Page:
A Time of Rebirth
Grand Master Jeffery M. Wilkins on how Freemasonry connects to life, death, and the cycle of renewal.
By Justin Japitana
After 171 years, the desire for a facelift is understandable. The same is true of the historic 1850 Benicia Masonic Hall, the very first lodge hall built in California.
So in 2021, the building, which is listed on the National Register of Historic Places, underwent extensive renovations. That included installing new windows and light fixtures, upgrading bathrooms and kitchen space, and applying a fresh coat of paint and new carpeting to the 50-person lodge room. In addition, the hall includes a small reception area and a museum and library on the first floor.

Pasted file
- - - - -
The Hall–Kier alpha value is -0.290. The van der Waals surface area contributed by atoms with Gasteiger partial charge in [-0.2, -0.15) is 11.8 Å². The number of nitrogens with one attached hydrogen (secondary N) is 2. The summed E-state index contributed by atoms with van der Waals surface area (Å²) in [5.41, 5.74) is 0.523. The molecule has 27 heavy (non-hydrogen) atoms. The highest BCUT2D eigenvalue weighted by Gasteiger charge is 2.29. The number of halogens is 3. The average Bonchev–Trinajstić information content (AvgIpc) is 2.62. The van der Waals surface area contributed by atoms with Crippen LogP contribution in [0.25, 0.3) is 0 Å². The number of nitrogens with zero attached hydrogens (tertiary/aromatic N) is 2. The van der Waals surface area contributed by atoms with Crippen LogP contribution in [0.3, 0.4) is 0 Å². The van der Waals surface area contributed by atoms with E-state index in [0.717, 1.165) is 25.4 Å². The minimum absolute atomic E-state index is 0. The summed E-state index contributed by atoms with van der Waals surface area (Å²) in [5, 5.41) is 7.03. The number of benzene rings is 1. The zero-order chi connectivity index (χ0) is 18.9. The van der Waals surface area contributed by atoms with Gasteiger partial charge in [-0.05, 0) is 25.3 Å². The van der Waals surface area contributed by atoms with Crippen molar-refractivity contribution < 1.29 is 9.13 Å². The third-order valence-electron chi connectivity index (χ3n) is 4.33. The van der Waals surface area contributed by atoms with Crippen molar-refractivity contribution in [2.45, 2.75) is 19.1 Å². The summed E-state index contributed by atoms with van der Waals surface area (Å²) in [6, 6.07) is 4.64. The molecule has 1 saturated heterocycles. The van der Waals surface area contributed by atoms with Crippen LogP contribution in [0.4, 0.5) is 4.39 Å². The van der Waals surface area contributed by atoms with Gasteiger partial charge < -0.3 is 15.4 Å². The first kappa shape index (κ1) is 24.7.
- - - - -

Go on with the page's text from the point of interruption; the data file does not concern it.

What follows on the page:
The hall was originally home to Benicia № 5. But in 1888, the lodge outgrew the building and moved next door to 106 West J St. From then until 1950, the historic site was used as a union hall and, during World War I, as a rooming house. The Grand Lodge of California, which had purchased it years earlier, took over the hall in 2014, and it has since been available for rent for special degrees and other events. Today the hall is home to two new lodges, Benicia № 877 and Carquinez № 858. And unlike their predecessors, they say they don’t mind the lack of elbow room.
“For us as a newly chartered, small lodge, Benicia Hall fosters a sense of intimacy and history,” says Vance Langford, secretary of Benicia № 877. He says the blend of 19th-century ambiance and modern touches—like dimmable LED lights—makes the hall a perfect space for “magical and memorable” monthly festive boards.
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The California Masonic Symposium returns to explore Masonry’s spiritual roots.
Thanks to lodge volunteers, Masonic Outreach Services can be everywhere to provide support to those in need.